By KARO JESSE
THE Supreme Court yesterday ruled that Opposition Leader Belden Namah has standing to pursue a constitutional challenge on the passing of the Budget 2021 and Parliament’s failure to deal with a motion of no confidence he filed on Dec 16.
The five-man bench comprising Justice Allen Kingsley David, Justice Derek Hartshorn, Justice Teresa Berrigan, Justice Ere Kariko and Justice Thomas Anis declared Namah’s standing and adjourned the matter to Tuesday for further directions on substantive hearing.
Namah’s standing was declared after a single judge of Supreme Court refused an application by East Sepik Governor Allan Bird who sought to intervene in the proceedings as the chairman of Parliamentary Plans and Estimates Committee.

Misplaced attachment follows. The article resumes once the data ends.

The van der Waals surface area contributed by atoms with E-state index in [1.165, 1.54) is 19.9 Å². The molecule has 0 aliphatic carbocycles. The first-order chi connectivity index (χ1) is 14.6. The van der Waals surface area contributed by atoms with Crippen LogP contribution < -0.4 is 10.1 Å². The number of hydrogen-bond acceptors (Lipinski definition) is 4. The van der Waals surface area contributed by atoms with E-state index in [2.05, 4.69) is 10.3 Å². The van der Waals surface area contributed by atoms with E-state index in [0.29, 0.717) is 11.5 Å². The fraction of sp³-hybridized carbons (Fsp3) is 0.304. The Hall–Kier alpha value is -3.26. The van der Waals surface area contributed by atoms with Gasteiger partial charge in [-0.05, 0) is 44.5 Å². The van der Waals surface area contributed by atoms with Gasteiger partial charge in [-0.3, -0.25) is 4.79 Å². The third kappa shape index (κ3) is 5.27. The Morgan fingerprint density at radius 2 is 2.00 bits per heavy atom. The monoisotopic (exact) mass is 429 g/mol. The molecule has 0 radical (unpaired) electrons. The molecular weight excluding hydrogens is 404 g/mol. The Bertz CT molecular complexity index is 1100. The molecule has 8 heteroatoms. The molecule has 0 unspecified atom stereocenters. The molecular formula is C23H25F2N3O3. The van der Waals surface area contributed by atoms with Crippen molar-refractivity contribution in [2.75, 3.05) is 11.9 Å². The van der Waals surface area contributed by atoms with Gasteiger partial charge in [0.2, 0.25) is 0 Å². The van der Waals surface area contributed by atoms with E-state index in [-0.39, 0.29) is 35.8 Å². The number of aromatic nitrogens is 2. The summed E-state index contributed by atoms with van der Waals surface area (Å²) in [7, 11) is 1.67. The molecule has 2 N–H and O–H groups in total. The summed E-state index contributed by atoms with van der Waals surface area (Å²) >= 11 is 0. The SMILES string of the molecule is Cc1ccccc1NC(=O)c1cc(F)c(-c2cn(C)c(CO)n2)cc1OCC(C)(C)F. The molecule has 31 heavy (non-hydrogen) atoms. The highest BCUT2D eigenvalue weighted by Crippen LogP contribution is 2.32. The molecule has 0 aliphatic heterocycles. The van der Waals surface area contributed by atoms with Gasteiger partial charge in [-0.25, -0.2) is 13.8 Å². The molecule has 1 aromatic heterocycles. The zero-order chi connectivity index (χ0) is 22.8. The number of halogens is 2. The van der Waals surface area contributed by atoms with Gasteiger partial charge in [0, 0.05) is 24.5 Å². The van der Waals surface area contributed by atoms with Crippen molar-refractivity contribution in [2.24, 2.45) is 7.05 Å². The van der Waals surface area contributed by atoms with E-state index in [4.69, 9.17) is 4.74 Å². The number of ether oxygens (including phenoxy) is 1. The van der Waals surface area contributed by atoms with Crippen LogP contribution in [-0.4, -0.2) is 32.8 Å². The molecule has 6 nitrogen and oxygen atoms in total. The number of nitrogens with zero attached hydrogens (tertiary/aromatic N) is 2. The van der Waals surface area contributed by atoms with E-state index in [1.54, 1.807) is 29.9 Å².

The court found that Bird did not have any special interest such that he should be allowed to intervene.
Attorney-General Dr Eric Kwa and Parliament Speaker Job Pomat are the interveners in the proceedings.
The application raised important constitutional questions relating to proper interpretation and application of the Constitution, and:
WHETHER Budget 2021 passed by Parliament on Dec 16 was consistent with the Constitution and the spirit of the Constitution; and,
- WHETHER Parliament’s decision to adjourn to April 20 was consistent with the Constitution, due to the fact that the mandatory process commenced by submitting a notice of motion against Prime Minister James Marape by the Opposition was not fully completed.
Namah claimed that Parliament’s decision to adjourn to April 20 without debating and voting on the motion of no confidence was inconsistent with the Constitution.